Mastering Interfaces with Qt

From high languages like java or c# interfaces are known since the very first time, unfortunately this feature is not available in c++. But c++ has a different feature that java for instance does not support: multi inheritance.

Now you may wonder how these obvious different things are connected? Quite simple: pure abstract classes can be used as interfaces; since c++ can inherit from multiple classes this is the solution for the missing interface feature.

Since all this is not very new and i guess you already know about this i promise now to speed up the out pointing.

meta object system and multiple inheritance

in general Qt's meta object system does not like multi inheritance whenever both classes inherit from QObject, which is the recommended default scenario in each Qt code tree. It took me a while research how this problem can be solved in a Qt compatible way. Looking backward is sounds totally easy, even if your interfaces inherit from each other: not let your interface inherit from QObject and use the macro Q_DECLARE_INTERFACE.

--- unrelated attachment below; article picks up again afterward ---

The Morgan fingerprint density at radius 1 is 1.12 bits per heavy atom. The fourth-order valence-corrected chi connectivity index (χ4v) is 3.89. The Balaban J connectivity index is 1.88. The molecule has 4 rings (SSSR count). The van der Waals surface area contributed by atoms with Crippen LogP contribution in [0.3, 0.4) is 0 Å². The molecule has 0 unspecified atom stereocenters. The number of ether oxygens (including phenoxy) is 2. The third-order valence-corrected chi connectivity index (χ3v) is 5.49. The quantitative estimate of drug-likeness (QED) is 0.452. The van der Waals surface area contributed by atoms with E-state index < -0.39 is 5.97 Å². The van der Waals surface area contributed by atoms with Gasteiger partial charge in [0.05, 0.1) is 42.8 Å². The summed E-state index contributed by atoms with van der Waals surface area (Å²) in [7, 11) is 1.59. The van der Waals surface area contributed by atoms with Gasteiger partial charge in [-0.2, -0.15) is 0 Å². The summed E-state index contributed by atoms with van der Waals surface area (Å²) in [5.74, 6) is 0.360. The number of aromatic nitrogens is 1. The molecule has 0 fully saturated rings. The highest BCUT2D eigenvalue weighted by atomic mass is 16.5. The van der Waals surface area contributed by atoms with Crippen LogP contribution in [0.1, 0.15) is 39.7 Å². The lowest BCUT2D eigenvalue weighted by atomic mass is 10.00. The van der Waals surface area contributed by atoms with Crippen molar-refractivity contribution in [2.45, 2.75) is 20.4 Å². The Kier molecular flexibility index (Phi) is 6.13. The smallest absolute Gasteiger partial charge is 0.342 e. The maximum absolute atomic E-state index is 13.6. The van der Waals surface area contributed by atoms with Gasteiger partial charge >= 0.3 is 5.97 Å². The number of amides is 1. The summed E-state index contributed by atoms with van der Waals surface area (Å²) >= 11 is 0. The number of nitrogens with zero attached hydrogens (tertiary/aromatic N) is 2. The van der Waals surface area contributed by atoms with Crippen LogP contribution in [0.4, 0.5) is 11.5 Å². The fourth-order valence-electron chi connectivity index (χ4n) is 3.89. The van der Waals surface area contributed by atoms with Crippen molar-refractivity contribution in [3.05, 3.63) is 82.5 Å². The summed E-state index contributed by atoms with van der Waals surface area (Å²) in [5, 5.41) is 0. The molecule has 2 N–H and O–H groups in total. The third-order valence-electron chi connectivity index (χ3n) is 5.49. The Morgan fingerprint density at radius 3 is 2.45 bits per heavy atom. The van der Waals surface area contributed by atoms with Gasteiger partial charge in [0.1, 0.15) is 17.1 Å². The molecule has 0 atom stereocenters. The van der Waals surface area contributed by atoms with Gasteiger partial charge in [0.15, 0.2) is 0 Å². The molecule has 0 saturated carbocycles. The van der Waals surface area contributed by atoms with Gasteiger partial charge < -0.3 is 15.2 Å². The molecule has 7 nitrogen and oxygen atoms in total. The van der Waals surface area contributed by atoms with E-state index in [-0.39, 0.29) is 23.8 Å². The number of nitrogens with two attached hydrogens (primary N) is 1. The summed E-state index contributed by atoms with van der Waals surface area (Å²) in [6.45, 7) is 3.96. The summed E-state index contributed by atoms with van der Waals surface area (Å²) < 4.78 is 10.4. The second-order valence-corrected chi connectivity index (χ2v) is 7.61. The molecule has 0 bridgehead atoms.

The following lines shows how this could look like:

// IContainer.h

class IContainer {

    virtual bool isValid() = 0;
    virtual ~IContainer() {};

Later when you want to implement a concrete class that support that interface you have to write one small macro to say the meta system that you implement a given interface Q_INTERFACES. It could look like this:

// MessageContainerBase.h

#include "IContainer.h"

class MessageContainerBase : public QObject,
                             public IContainer {
    virtual             ~MessageContainerBase() { }

    virtual bool        isValid();

The Benefit

The main benefit is simple type safeness. Type safeness in terms of down cast from a given pointer to that interface. With qobject_cast you can easily convert a QObject* into a IContainer* pointer with the safeness of typing. Means whenever you have QObject* or something else you can cast it into the Interface and can check if the resulting pointer is not null. If it is not null you can be sure that the instance supports your requested interface.

// Foo.cpp

#include "IContainer.h"

void Foo::bar(QObject* bak) {

    IContainer* container = NULL;
    bool valid = false;

    container = qobject_cast< IContainer* >(bak);
    if(container) {
        // interface is supported, do some nice stuff
        valid = container->isValid();